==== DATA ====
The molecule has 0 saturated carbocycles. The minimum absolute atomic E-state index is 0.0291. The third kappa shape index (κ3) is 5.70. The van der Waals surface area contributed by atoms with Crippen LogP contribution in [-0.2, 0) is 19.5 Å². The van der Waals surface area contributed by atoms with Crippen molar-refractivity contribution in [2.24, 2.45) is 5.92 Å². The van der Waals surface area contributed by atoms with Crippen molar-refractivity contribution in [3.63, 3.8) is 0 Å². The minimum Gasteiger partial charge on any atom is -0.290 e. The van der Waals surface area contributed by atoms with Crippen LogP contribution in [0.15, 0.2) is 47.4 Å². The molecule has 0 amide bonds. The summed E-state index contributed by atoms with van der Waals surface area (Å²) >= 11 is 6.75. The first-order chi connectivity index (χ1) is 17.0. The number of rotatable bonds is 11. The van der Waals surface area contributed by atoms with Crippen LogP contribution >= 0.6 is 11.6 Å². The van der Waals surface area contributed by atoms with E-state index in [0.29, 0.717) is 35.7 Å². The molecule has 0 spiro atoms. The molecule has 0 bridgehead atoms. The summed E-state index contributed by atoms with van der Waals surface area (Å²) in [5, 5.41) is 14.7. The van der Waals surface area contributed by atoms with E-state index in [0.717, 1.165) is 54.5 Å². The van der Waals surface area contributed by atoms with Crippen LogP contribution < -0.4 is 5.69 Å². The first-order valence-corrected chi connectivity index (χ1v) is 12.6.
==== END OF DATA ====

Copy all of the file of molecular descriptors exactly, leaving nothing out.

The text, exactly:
The molecule has 0 saturated carbocycles. The minimum absolute atomic E-state index is 0.0291. The third kappa shape index (κ3) is 5.70. The van der Waals surface area contributed by atoms with Crippen LogP contribution in [-0.2, 0) is 19.5 Å². The van der Waals surface area contributed by atoms with Crippen molar-refractivity contribution in [2.24, 2.45) is 5.92 Å². The van der Waals surface area contributed by atoms with Crippen molar-refractivity contribution in [3.63, 3.8) is 0 Å². The minimum Gasteiger partial charge on any atom is -0.290 e. The van der Waals surface area contributed by atoms with Crippen LogP contribution in [0.15, 0.2) is 47.4 Å². The molecule has 0 amide bonds. The summed E-state index contributed by atoms with van der Waals surface area (Å²) >= 11 is 6.75. The first-order chi connectivity index (χ1) is 17.0. The number of rotatable bonds is 11. The van der Waals surface area contributed by atoms with Crippen LogP contribution >= 0.6 is 11.6 Å². The van der Waals surface area contributed by atoms with E-state index in [0.29, 0.717) is 35.7 Å². The molecule has 0 spiro atoms. The molecule has 0 bridgehead atoms. The summed E-state index contributed by atoms with van der Waals surface area (Å²) in [5, 5.41) is 14.7. The van der Waals surface area contributed by atoms with E-state index in [0.717, 1.165) is 54.5 Å². The van der Waals surface area contributed by atoms with Crippen LogP contribution < -0.4 is 5.69 Å². The first-order valence-corrected chi connectivity index (χ1v) is 12.6.